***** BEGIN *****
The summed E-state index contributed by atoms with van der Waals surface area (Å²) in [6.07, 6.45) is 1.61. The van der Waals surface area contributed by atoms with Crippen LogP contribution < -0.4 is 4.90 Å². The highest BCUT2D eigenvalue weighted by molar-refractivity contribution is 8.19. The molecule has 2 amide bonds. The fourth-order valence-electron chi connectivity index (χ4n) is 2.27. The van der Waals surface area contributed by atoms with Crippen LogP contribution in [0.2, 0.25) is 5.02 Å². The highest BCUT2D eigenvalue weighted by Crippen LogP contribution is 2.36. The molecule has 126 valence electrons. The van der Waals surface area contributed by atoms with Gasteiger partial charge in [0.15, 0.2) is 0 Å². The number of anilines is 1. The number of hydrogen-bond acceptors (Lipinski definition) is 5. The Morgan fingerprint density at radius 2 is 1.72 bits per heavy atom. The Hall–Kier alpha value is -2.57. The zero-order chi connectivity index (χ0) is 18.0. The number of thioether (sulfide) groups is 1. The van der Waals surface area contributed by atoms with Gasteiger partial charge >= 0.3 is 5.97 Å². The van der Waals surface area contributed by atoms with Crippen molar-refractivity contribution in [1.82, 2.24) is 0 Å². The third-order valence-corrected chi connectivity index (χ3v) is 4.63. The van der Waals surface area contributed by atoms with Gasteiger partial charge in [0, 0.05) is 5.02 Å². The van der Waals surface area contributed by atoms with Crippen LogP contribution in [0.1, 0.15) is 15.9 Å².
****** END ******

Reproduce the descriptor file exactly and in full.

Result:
The summed E-state index contributed by atoms with van der Waals surface area (Å²) in [6.07, 6.45) is 1.61. The van der Waals surface area contributed by atoms with Crippen LogP contribution < -0.4 is 4.90 Å². The highest BCUT2D eigenvalue weighted by molar-refractivity contribution is 8.19. The molecule has 2 amide bonds. The fourth-order valence-electron chi connectivity index (χ4n) is 2.27. The van der Waals surface area contributed by atoms with Crippen LogP contribution in [0.2, 0.25) is 5.02 Å². The highest BCUT2D eigenvalue weighted by Crippen LogP contribution is 2.36. The molecule has 126 valence electrons. The van der Waals surface area contributed by atoms with Gasteiger partial charge in [0.15, 0.2) is 0 Å². The number of anilines is 1. The number of hydrogen-bond acceptors (Lipinski definition) is 5. The Morgan fingerprint density at radius 2 is 1.72 bits per heavy atom. The Hall–Kier alpha value is -2.57. The zero-order chi connectivity index (χ0) is 18.0. The number of thioether (sulfide) groups is 1. The van der Waals surface area contributed by atoms with Gasteiger partial charge >= 0.3 is 5.97 Å². The van der Waals surface area contributed by atoms with Crippen molar-refractivity contribution in [1.82, 2.24) is 0 Å². The third-order valence-corrected chi connectivity index (χ3v) is 4.63. The van der Waals surface area contributed by atoms with Gasteiger partial charge in [0, 0.05) is 5.02 Å². The van der Waals surface area contributed by atoms with Crippen LogP contribution in [0.1, 0.15) is 15.9 Å².